[88]                          With respect, the majority of the Quebec Court of Appeal erred in law in relying on the presumption of validity applicable to the by‑law to support the reasonableness of Constable Camacho’s belief in the existence in law of the alleged offence (paras. 7‑8, 10‑11 and 13). The trial judge erred as well in assuming that Ms. Kosoian had acted [translation] “unlawfully” by not holding the handrail (para. 270), without questioning the very existence of the offence. As I explained above, the presumption that a by‑law is valid does not extend to the very existence or scope of an offence. In the instant case, these errors vitiated the analysis of civil liability undertaken by the courts below, which justifies this Court making its own assessment of Constable Camacho’s conduct.

[89]                          I also reiterate that, contrary to what the respondents argue, the action brought by Ms. Kosoian is not based on a challenge to the validity of art. 4(e) of By‑law R‑036. For this reason, the Court does not have to determine whether this provision validly authorizes the STM to prohibit users from disobeying the directives or pictograms it posts, even if they are not directly incorporated into the by‑law. As the dissenting Court of Appeal judge stated (paras. 59 and 65), an unlawful subdelegation issue might possibly arise, but that is not the issue before the Court. Similarly, Ms. Kosoian is not seeking to invalidate art. 4(e) based on the vagueness of the pictograms to which that provision refers. On the contrary, she argues in her factum that the pictogram in question [translation] “clearly and unequivocally communicates a message that encourages something, not an obligation” (para. 39 (emphasis added)).

[90]                          In my opinion, the appellant is correct. A reasonable police officer looking at the STM’s sign would have concluded that the pictogram simply advises users to be careful and does not impose an obligation. In this sense, there is no issue of vagueness.

[91]                          In any event, in the case at bar, a cursory analysis is sufficient to show that a reasonable person in the same circumstances — and a fortiori a reasonable police officer — would not regard the pictogram as imposing an obligation the breach of which constitutes an offence under a by‑law:

a)      The pictogram and the message accompanying it — [translation] “Hold Handrail” — have the title “CAUTION”, which aims to communicate advice to be careful.

b)      The other two messages that appear on the same sign — [translation] “Attend Children” and “Avoid Sides” — also seem to provide the same advice.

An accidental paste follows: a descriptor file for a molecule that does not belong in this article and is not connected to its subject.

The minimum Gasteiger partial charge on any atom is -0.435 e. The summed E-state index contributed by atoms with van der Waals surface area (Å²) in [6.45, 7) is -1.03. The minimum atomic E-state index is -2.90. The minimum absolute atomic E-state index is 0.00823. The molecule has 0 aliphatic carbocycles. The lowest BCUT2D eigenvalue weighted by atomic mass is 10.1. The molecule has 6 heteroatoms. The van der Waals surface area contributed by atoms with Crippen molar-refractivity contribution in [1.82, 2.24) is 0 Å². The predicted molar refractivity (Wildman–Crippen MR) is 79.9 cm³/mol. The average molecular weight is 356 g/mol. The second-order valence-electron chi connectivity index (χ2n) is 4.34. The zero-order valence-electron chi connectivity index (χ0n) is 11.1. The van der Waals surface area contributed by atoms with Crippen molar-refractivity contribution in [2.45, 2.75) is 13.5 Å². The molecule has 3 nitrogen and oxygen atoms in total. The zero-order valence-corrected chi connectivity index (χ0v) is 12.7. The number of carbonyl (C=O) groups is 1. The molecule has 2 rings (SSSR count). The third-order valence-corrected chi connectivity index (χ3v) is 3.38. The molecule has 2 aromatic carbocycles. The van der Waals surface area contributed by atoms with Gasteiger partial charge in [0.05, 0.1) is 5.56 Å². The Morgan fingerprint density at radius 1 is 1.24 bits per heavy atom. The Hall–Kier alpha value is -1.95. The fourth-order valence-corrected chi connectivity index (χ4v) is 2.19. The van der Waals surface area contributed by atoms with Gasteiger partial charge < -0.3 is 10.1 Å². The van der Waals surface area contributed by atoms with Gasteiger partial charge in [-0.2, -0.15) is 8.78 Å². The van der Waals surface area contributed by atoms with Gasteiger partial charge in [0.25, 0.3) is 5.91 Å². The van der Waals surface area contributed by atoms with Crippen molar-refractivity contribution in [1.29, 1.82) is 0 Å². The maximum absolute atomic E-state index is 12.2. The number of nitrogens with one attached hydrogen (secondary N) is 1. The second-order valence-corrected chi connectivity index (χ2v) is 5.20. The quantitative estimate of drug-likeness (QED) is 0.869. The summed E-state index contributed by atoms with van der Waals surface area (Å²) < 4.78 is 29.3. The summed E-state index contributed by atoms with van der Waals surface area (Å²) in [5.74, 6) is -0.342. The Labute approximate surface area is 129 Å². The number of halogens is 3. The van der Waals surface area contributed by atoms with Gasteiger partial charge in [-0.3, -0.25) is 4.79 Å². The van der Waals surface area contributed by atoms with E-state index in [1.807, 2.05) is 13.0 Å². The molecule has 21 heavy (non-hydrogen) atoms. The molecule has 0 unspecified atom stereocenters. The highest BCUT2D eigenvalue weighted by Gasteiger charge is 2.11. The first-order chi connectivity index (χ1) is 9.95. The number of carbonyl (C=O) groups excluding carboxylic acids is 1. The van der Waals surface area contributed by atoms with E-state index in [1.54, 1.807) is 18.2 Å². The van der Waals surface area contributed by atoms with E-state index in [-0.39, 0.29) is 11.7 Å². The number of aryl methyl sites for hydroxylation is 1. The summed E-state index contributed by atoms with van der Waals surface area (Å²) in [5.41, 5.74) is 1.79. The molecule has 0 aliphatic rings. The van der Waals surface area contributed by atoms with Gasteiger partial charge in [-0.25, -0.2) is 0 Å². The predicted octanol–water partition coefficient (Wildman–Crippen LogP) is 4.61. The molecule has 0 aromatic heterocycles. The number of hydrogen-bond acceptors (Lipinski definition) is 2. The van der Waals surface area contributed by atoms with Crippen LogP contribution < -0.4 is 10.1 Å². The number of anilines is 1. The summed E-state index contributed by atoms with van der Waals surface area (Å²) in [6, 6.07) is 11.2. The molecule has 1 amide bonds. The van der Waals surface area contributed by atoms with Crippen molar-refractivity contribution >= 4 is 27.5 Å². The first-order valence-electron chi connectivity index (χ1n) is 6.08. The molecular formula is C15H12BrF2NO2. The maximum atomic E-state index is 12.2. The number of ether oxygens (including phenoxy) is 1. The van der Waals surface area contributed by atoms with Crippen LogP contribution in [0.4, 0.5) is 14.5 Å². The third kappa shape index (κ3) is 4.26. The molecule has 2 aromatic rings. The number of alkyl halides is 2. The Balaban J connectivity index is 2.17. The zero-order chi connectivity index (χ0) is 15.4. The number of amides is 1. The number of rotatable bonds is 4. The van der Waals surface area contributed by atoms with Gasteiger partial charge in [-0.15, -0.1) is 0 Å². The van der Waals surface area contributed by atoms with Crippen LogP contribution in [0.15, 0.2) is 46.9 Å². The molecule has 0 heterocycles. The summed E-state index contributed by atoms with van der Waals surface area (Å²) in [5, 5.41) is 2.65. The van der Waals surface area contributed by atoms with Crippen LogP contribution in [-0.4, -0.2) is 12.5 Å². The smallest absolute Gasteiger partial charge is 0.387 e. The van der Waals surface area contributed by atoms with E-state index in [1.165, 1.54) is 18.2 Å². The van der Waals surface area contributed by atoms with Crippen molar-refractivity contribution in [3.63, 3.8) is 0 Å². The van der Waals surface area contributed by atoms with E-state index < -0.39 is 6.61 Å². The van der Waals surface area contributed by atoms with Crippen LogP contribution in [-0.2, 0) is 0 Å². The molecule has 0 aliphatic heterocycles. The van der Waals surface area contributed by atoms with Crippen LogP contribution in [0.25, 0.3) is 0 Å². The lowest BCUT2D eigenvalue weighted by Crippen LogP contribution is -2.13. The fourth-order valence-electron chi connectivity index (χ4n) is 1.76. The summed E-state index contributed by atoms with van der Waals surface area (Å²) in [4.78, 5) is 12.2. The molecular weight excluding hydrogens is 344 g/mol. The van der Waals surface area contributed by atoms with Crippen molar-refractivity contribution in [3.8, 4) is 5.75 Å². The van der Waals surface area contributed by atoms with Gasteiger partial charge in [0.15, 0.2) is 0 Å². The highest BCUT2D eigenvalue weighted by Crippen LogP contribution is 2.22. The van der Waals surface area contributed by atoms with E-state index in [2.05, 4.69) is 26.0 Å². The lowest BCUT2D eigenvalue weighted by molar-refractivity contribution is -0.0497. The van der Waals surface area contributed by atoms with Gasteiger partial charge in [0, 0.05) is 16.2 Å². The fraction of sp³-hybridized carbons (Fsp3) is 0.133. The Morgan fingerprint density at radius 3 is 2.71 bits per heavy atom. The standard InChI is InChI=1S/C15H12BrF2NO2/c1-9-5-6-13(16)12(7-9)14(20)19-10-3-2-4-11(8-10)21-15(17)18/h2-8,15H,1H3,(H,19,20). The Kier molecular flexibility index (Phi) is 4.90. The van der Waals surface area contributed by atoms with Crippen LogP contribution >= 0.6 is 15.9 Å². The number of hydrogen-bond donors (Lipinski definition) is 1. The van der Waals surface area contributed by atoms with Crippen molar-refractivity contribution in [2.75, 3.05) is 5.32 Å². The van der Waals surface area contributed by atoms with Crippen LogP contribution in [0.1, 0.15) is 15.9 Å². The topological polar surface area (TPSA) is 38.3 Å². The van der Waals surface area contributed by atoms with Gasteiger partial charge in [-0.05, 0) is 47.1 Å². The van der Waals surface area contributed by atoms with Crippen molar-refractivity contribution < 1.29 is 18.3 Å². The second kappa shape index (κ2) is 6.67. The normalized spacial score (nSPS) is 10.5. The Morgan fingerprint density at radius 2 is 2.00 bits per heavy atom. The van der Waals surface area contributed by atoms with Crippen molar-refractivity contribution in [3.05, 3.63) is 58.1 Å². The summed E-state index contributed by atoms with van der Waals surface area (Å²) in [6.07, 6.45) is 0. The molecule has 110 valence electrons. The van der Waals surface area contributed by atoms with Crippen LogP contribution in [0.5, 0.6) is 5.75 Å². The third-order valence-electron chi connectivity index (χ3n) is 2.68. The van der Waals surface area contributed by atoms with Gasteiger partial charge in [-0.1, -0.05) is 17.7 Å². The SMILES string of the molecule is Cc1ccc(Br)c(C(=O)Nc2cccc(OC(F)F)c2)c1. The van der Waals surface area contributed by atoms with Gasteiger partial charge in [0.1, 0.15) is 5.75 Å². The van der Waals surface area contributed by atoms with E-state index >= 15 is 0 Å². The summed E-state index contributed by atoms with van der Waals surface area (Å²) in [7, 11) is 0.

c)      The pictogram appears on a yellow background. It is well known that this colour generally corresponds to a warning, not to an obligation the breach of which will be penalized.

d)     Certain other pictograms on the same sign communicate a prohibition through explicit visual elements. For example, one pictogram has a small red circle and a diagonal red bar. Another appears with a drawing showing a gavel, and the amount of the fine is specifically indicated on it.

e)      In contrast, there is no symbol suggesting that holding the handrail is obligatory.

[92]                          Simply put, when the STM intends to impose an obligation or prohibition through a pictogram, it does so using well‑known symbols, which indicate the binding nature of the pictogram. Conversely, when the STM chooses not to use such symbols, as in the case of the pictogram indicating that the handrail should be held, it must be inferred that its intention is instead simply to advise users to be careful.[4] At least, this is the conclusion that must be reached from looking at the sign in question.

[93]                          Unlike the majority of the Court of Appeal, it is my view that the circumstances of this case, including the training Constable Camacho received, cannot render his conduct reasonable. It is true that, as stated in the trial judge’s decision, the STM taught police officers that it was an offence to disobey the pictogram indicating that the handrail should be held (paras. 210‑11 and 270). As I explained above, such training must be taken into account in assessing a police officer’s conduct. However, the fact that police officers have received training does not authorize them to lay aside their own judgment. Here, despite the training received, the very sight of the pictogram should at least have raised a doubt in the mind of a reasonable police officer as to whether it created an offence.